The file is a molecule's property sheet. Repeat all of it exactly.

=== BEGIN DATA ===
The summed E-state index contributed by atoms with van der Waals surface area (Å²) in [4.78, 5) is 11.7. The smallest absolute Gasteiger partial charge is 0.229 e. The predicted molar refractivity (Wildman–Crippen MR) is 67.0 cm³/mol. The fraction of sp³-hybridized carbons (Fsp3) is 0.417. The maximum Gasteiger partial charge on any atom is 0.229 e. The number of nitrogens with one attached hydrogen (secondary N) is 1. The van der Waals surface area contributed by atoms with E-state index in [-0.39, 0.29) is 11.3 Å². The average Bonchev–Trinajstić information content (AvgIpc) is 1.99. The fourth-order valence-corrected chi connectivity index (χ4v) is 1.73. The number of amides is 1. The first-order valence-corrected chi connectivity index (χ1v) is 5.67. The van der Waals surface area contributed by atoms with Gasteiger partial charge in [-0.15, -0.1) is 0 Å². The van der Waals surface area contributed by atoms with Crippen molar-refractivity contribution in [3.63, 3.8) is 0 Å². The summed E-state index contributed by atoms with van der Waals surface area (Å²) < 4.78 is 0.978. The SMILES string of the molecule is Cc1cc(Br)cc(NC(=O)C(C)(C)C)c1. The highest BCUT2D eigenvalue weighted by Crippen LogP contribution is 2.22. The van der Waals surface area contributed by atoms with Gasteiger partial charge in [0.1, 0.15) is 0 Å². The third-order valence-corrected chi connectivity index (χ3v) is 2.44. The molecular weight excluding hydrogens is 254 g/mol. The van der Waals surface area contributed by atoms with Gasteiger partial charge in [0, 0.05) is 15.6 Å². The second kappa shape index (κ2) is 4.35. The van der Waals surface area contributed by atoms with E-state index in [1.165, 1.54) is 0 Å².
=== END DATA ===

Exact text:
The summed E-state index contributed by atoms with van der Waals surface area (Å²) in [4.78, 5) is 11.7. The smallest absolute Gasteiger partial charge is 0.229 e. The predicted molar refractivity (Wildman–Crippen MR) is 67.0 cm³/mol. The fraction of sp³-hybridized carbons (Fsp3) is 0.417. The maximum Gasteiger partial charge on any atom is 0.229 e. The number of nitrogens with one attached hydrogen (secondary N) is 1. The van der Waals surface area contributed by atoms with E-state index in [-0.39, 0.29) is 11.3 Å². The average Bonchev–Trinajstić information content (AvgIpc) is 1.99. The fourth-order valence-corrected chi connectivity index (χ4v) is 1.73. The number of amides is 1. The first-order valence-corrected chi connectivity index (χ1v) is 5.67. The van der Waals surface area contributed by atoms with Gasteiger partial charge in [-0.15, -0.1) is 0 Å². The van der Waals surface area contributed by atoms with Crippen molar-refractivity contribution in [3.63, 3.8) is 0 Å². The summed E-state index contributed by atoms with van der Waals surface area (Å²) < 4.78 is 0.978. The SMILES string of the molecule is Cc1cc(Br)cc(NC(=O)C(C)(C)C)c1. The highest BCUT2D eigenvalue weighted by Crippen LogP contribution is 2.22. The van der Waals surface area contributed by atoms with Gasteiger partial charge in [0.1, 0.15) is 0 Å². The third-order valence-corrected chi connectivity index (χ3v) is 2.44. The molecular weight excluding hydrogens is 254 g/mol. The van der Waals surface area contributed by atoms with Gasteiger partial charge in [0, 0.05) is 15.6 Å². The second kappa shape index (κ2) is 4.35. The van der Waals surface area contributed by atoms with E-state index in [1.165, 1.54) is 0 Å².